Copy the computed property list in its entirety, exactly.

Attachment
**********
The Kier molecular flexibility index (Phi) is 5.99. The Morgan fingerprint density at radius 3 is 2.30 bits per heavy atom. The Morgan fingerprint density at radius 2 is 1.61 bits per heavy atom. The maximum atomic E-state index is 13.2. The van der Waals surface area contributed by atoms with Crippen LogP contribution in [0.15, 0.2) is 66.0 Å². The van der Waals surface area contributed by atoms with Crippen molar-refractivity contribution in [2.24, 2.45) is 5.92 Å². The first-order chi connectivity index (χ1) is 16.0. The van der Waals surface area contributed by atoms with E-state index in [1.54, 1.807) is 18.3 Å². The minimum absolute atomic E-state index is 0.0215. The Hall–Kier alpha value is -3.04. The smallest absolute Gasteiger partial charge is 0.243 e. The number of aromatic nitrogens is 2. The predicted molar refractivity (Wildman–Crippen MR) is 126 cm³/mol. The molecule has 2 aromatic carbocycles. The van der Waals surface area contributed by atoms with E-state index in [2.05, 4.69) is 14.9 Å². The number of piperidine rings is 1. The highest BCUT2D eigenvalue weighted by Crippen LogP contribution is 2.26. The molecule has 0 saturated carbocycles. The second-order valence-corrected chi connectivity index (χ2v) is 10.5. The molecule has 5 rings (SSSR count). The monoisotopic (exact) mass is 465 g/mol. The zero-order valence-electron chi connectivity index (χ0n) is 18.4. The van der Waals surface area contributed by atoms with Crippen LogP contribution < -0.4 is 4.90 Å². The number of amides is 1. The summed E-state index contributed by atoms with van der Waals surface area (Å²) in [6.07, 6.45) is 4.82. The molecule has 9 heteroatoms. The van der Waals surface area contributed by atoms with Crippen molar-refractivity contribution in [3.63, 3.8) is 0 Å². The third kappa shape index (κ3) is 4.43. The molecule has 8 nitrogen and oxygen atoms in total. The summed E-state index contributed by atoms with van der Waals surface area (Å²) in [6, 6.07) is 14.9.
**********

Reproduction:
The Kier molecular flexibility index (Phi) is 5.99. The Morgan fingerprint density at radius 3 is 2.30 bits per heavy atom. The Morgan fingerprint density at radius 2 is 1.61 bits per heavy atom. The maximum atomic E-state index is 13.2. The van der Waals surface area contributed by atoms with Crippen LogP contribution in [0.15, 0.2) is 66.0 Å². The van der Waals surface area contributed by atoms with Crippen molar-refractivity contribution in [2.24, 2.45) is 5.92 Å². The first-order chi connectivity index (χ1) is 16.0. The van der Waals surface area contributed by atoms with E-state index in [1.54, 1.807) is 18.3 Å². The minimum absolute atomic E-state index is 0.0215. The Hall–Kier alpha value is -3.04. The smallest absolute Gasteiger partial charge is 0.243 e. The number of aromatic nitrogens is 2. The predicted molar refractivity (Wildman–Crippen MR) is 126 cm³/mol. The molecule has 2 aromatic carbocycles. The van der Waals surface area contributed by atoms with E-state index in [2.05, 4.69) is 14.9 Å². The number of piperidine rings is 1. The highest BCUT2D eigenvalue weighted by Crippen LogP contribution is 2.26. The molecule has 0 saturated carbocycles. The second-order valence-corrected chi connectivity index (χ2v) is 10.5. The molecule has 5 rings (SSSR count). The monoisotopic (exact) mass is 465 g/mol. The zero-order valence-electron chi connectivity index (χ0n) is 18.4. The van der Waals surface area contributed by atoms with Crippen LogP contribution < -0.4 is 4.90 Å². The number of amides is 1. The summed E-state index contributed by atoms with van der Waals surface area (Å²) in [6.07, 6.45) is 4.82. The molecule has 9 heteroatoms. The van der Waals surface area contributed by atoms with Crippen molar-refractivity contribution in [3.63, 3.8) is 0 Å². The third kappa shape index (κ3) is 4.43. The molecule has 8 nitrogen and oxygen atoms in total. The summed E-state index contributed by atoms with van der Waals surface area (Å²) in [6, 6.07) is 14.9.